Up in flames! Govt needs to make its own buildings safe and set an example- June 23, 2012

Some shocking finds about the Mumbai Mantralaya Fire that has killed 5 and injured more and took over 12 hours to douse. The building that houses the Chief Minister’s office and is the seat of power for the state of Maharashtra, now stands rather gutted.

1- No fire officer was present when the fire tenders reached

2- The fire tenders could not access the building because of badly parked vehicles outside!

3- Fire alarms and sprinklers were defunct

4- The last fire audit took place in 2008 and suggestions went unheeded. “The report mentioned 32 potential hazards such as civil and electrical defects, encroachment due to parking of vehicles in open space around the building, files and old records strewn on the floors, storage of scrap material on all floors, and use of cylinders for cooking on some floors”, according to an RTI activist named Anil Galgali

It is unforgivable for government offices to flout safety requirements, considering it is supposed to regulate and ensure implementation of laws and codes related to safety. When people died in the Uphaar cinema fire in Delhi way back in 1997, citizens were mad. The legal proceedings still carry on. The builder, Ansal, has been in a tight spot, even jailed for the negligence in terms of fire safety.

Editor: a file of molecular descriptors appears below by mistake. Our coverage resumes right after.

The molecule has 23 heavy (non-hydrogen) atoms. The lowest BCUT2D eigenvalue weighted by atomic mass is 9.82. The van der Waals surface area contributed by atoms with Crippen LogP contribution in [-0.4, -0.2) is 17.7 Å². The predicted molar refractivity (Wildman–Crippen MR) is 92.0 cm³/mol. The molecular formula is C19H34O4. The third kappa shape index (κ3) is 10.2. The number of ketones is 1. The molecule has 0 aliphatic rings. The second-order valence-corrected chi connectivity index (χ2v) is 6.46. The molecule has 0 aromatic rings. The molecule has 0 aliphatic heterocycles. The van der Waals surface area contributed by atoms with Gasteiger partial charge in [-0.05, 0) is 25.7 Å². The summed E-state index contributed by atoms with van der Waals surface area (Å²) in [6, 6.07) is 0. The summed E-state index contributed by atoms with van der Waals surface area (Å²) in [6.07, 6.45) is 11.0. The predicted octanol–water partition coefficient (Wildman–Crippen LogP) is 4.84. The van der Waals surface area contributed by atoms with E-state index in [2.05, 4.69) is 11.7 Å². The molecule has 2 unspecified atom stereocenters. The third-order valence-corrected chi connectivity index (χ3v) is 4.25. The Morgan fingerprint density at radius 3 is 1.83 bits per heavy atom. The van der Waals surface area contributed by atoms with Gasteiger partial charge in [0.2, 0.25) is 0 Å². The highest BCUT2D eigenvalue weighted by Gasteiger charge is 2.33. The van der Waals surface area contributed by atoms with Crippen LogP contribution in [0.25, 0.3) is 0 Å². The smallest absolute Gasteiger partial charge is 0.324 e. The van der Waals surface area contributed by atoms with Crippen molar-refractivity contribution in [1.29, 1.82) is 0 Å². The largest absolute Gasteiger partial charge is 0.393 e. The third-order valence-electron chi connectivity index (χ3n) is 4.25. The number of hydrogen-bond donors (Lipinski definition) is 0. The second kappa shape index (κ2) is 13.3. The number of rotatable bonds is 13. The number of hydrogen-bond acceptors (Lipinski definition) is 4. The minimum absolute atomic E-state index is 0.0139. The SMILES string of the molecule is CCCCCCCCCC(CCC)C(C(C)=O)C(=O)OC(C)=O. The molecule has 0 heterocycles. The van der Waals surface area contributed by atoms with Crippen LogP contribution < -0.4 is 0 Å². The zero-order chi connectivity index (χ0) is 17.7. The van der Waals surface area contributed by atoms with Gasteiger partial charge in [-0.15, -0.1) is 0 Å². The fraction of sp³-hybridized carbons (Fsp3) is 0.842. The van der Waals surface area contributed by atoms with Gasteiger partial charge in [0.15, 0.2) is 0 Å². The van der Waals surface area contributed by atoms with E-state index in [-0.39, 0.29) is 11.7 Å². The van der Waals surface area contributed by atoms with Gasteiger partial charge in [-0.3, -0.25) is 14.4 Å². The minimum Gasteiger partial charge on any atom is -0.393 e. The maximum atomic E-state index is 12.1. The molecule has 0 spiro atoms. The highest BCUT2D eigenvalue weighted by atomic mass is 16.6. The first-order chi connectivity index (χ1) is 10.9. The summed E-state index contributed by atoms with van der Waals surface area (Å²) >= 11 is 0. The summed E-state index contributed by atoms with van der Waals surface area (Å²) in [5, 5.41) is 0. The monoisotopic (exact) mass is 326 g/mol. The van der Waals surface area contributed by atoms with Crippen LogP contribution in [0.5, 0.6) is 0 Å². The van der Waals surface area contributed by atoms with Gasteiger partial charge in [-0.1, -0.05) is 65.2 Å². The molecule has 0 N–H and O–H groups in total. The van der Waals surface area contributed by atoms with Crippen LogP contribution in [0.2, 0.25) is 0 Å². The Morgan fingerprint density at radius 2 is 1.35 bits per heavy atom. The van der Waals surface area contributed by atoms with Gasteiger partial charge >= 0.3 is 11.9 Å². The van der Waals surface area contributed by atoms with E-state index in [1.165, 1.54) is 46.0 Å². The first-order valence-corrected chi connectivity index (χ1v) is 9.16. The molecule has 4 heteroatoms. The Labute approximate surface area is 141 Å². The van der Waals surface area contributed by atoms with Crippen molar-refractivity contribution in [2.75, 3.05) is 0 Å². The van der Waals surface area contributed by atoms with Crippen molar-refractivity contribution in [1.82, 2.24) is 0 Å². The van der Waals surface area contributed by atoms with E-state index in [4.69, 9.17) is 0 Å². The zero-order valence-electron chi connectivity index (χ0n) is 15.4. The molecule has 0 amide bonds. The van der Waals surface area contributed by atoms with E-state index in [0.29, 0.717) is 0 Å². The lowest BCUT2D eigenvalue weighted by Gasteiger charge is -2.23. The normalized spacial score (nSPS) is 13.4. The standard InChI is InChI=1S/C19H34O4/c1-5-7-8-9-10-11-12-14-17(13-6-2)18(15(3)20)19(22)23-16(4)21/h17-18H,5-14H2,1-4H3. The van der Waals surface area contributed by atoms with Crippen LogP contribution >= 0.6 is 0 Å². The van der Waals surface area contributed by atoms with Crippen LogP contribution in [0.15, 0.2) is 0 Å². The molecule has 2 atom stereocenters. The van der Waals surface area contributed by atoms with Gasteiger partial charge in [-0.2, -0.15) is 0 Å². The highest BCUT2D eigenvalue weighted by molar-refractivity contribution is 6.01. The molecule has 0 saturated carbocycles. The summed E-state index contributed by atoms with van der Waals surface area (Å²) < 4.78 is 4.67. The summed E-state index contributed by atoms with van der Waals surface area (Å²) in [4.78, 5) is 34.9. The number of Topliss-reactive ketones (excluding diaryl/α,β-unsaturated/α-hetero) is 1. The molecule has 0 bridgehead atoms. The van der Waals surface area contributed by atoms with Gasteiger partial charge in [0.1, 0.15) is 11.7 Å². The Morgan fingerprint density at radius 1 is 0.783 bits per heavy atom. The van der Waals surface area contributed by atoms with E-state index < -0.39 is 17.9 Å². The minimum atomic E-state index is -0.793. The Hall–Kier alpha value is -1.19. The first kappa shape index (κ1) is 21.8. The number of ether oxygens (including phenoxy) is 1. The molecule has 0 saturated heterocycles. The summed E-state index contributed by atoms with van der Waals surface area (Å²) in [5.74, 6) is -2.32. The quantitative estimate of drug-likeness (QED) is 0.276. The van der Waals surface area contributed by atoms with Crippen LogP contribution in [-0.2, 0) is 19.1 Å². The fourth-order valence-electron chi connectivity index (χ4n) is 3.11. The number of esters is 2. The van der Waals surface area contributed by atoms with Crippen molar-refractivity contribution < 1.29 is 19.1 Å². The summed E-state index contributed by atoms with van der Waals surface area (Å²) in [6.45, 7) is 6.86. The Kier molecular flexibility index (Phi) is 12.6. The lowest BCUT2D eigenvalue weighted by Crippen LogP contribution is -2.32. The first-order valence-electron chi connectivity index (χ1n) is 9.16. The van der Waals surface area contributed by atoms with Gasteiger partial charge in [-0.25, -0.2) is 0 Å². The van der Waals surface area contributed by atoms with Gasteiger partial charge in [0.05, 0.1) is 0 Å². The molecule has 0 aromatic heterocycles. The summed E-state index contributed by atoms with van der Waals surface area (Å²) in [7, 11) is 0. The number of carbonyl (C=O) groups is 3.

As far as I am concerned, someone should take the Maharashtra government to task for negligence as well. People died, were severely injured and a public building stands ruined. Public funds will be needed to refurbish/redevelop it. A conviction will send shock waves to governments across Indian states and cities, urge them to pay heed to the upkeep of public infrastructure. They should be setting an example really!

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About ramblinginthecity

I am an architect and urban planner, a writer and an aspiring artist. I love expressing myself and feel strongly that cities should have spaces for everyone--rich, poor, young, old, healthy and sick, happy or depressed--we all need to work towards making our cities liveable and lovable communities.

Posted on June 23, 2012, in Urban Planning & Policy and tagged , , , . Bookmark the permalink. Leave a comment.

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